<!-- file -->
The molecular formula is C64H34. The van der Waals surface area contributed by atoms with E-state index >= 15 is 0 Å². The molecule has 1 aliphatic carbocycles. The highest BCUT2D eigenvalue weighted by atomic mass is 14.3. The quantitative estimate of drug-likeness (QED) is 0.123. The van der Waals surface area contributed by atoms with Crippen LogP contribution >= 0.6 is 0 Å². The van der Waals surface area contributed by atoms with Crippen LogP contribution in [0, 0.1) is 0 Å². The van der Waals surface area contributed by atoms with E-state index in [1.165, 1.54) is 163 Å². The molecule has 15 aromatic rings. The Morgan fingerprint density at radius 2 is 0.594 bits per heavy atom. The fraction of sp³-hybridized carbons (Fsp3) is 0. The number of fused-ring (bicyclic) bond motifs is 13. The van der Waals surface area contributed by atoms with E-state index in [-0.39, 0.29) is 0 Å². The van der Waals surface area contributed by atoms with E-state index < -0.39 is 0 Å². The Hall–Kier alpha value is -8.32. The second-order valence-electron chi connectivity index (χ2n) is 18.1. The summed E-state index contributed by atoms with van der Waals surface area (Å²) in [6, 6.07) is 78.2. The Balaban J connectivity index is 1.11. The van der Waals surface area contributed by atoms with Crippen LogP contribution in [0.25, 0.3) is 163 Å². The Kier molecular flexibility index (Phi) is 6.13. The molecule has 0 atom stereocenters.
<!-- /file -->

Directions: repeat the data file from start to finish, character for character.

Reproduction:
The molecular formula is C64H34. The van der Waals surface area contributed by atoms with E-state index >= 15 is 0 Å². The molecule has 1 aliphatic carbocycles. The highest BCUT2D eigenvalue weighted by atomic mass is 14.3. The quantitative estimate of drug-likeness (QED) is 0.123. The van der Waals surface area contributed by atoms with Crippen LogP contribution >= 0.6 is 0 Å². The van der Waals surface area contributed by atoms with Crippen LogP contribution in [0, 0.1) is 0 Å². The van der Waals surface area contributed by atoms with E-state index in [1.165, 1.54) is 163 Å². The molecule has 15 aromatic rings. The Morgan fingerprint density at radius 2 is 0.594 bits per heavy atom. The fraction of sp³-hybridized carbons (Fsp3) is 0. The number of fused-ring (bicyclic) bond motifs is 13. The van der Waals surface area contributed by atoms with E-state index in [-0.39, 0.29) is 0 Å². The van der Waals surface area contributed by atoms with E-state index < -0.39 is 0 Å². The Hall–Kier alpha value is -8.32. The second-order valence-electron chi connectivity index (χ2n) is 18.1. The summed E-state index contributed by atoms with van der Waals surface area (Å²) in [6, 6.07) is 78.2. The Balaban J connectivity index is 1.11. The van der Waals surface area contributed by atoms with Crippen LogP contribution in [0.25, 0.3) is 163 Å². The Kier molecular flexibility index (Phi) is 6.13. The molecule has 0 atom stereocenters.